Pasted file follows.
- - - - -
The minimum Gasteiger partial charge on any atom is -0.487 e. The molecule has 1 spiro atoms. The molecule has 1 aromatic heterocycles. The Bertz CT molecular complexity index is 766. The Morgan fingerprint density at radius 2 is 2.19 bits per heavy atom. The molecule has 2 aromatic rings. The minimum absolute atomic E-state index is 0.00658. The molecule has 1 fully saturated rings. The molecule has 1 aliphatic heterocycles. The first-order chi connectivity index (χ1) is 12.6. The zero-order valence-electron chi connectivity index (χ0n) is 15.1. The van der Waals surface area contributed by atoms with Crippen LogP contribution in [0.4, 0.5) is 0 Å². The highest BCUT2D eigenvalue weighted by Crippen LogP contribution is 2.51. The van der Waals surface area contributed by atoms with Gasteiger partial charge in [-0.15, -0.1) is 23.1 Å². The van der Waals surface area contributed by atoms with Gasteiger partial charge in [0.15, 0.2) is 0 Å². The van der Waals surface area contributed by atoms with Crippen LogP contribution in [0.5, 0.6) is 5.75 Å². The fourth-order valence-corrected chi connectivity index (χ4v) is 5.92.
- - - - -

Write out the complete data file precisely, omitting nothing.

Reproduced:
The minimum Gasteiger partial charge on any atom is -0.487 e. The molecule has 1 spiro atoms. The molecule has 1 aromatic heterocycles. The Bertz CT molecular complexity index is 766. The Morgan fingerprint density at radius 2 is 2.19 bits per heavy atom. The molecule has 2 aromatic rings. The minimum absolute atomic E-state index is 0.00658. The molecule has 1 fully saturated rings. The molecule has 1 aliphatic heterocycles. The first-order chi connectivity index (χ1) is 12.6. The zero-order valence-electron chi connectivity index (χ0n) is 15.1. The van der Waals surface area contributed by atoms with Crippen LogP contribution in [0.4, 0.5) is 0 Å². The highest BCUT2D eigenvalue weighted by Crippen LogP contribution is 2.51. The van der Waals surface area contributed by atoms with Gasteiger partial charge in [-0.15, -0.1) is 23.1 Å². The van der Waals surface area contributed by atoms with Gasteiger partial charge in [0.15, 0.2) is 0 Å². The van der Waals surface area contributed by atoms with Crippen LogP contribution in [0.5, 0.6) is 5.75 Å². The fourth-order valence-corrected chi connectivity index (χ4v) is 5.92.